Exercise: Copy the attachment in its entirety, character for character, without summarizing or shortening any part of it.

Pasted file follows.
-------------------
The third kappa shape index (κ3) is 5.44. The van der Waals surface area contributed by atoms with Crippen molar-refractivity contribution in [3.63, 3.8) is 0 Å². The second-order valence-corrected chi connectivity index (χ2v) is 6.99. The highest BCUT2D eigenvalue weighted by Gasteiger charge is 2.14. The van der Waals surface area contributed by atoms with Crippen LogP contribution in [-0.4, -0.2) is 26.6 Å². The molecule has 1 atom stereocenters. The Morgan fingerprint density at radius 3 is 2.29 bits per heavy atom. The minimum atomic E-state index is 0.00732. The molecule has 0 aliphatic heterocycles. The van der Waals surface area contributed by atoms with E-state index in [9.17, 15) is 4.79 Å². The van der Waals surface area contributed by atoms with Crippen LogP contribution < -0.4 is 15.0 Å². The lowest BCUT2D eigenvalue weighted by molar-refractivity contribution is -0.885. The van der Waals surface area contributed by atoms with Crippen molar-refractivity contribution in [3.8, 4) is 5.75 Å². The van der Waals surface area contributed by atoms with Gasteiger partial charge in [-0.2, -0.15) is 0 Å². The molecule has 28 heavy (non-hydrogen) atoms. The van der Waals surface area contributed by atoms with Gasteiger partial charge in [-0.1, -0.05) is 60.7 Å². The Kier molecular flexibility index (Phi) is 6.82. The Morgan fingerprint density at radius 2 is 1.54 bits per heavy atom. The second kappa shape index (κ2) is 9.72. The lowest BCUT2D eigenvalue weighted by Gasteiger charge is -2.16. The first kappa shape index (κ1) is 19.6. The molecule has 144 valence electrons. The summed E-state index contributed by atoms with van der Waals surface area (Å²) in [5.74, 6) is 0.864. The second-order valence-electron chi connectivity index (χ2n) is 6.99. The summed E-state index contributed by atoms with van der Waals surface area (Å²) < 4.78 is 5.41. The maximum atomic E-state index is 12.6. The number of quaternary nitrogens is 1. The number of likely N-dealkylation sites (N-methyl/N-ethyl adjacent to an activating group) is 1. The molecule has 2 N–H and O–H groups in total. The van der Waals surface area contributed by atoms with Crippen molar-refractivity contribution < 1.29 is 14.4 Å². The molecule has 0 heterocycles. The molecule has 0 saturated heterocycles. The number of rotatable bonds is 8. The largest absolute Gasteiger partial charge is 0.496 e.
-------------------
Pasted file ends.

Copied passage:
The third kappa shape index (κ3) is 5.44. The van der Waals surface area contributed by atoms with Crippen molar-refractivity contribution in [3.63, 3.8) is 0 Å². The second-order valence-corrected chi connectivity index (χ2v) is 6.99. The highest BCUT2D eigenvalue weighted by Gasteiger charge is 2.14. The van der Waals surface area contributed by atoms with Crippen LogP contribution in [-0.4, -0.2) is 26.6 Å². The molecule has 1 atom stereocenters. The Morgan fingerprint density at radius 3 is 2.29 bits per heavy atom. The minimum atomic E-state index is 0.00732. The molecule has 0 aliphatic heterocycles. The van der Waals surface area contributed by atoms with E-state index in [9.17, 15) is 4.79 Å². The van der Waals surface area contributed by atoms with Crippen LogP contribution < -0.4 is 15.0 Å². The lowest BCUT2D eigenvalue weighted by molar-refractivity contribution is -0.885. The van der Waals surface area contributed by atoms with Crippen molar-refractivity contribution in [3.8, 4) is 5.75 Å². The van der Waals surface area contributed by atoms with Gasteiger partial charge in [-0.2, -0.15) is 0 Å². The molecule has 28 heavy (non-hydrogen) atoms. The van der Waals surface area contributed by atoms with Gasteiger partial charge in [-0.1, -0.05) is 60.7 Å². The Kier molecular flexibility index (Phi) is 6.82. The Morgan fingerprint density at radius 2 is 1.54 bits per heavy atom. The second kappa shape index (κ2) is 9.72. The lowest BCUT2D eigenvalue weighted by Gasteiger charge is -2.16. The first kappa shape index (κ1) is 19.6. The molecule has 144 valence electrons. The summed E-state index contributed by atoms with van der Waals surface area (Å²) in [5.74, 6) is 0.864. The second-order valence-electron chi connectivity index (χ2n) is 6.99. The summed E-state index contributed by atoms with van der Waals surface area (Å²) < 4.78 is 5.41. The maximum atomic E-state index is 12.6. The number of quaternary nitrogens is 1. The number of likely N-dealkylation sites (N-methyl/N-ethyl adjacent to an activating group) is 1. The molecule has 2 N–H and O–H groups in total. The van der Waals surface area contributed by atoms with Crippen molar-refractivity contribution < 1.29 is 14.4 Å². The molecule has 0 heterocycles. The molecule has 0 saturated heterocycles. The number of rotatable bonds is 8. The largest absolute Gasteiger partial charge is 0.496 e.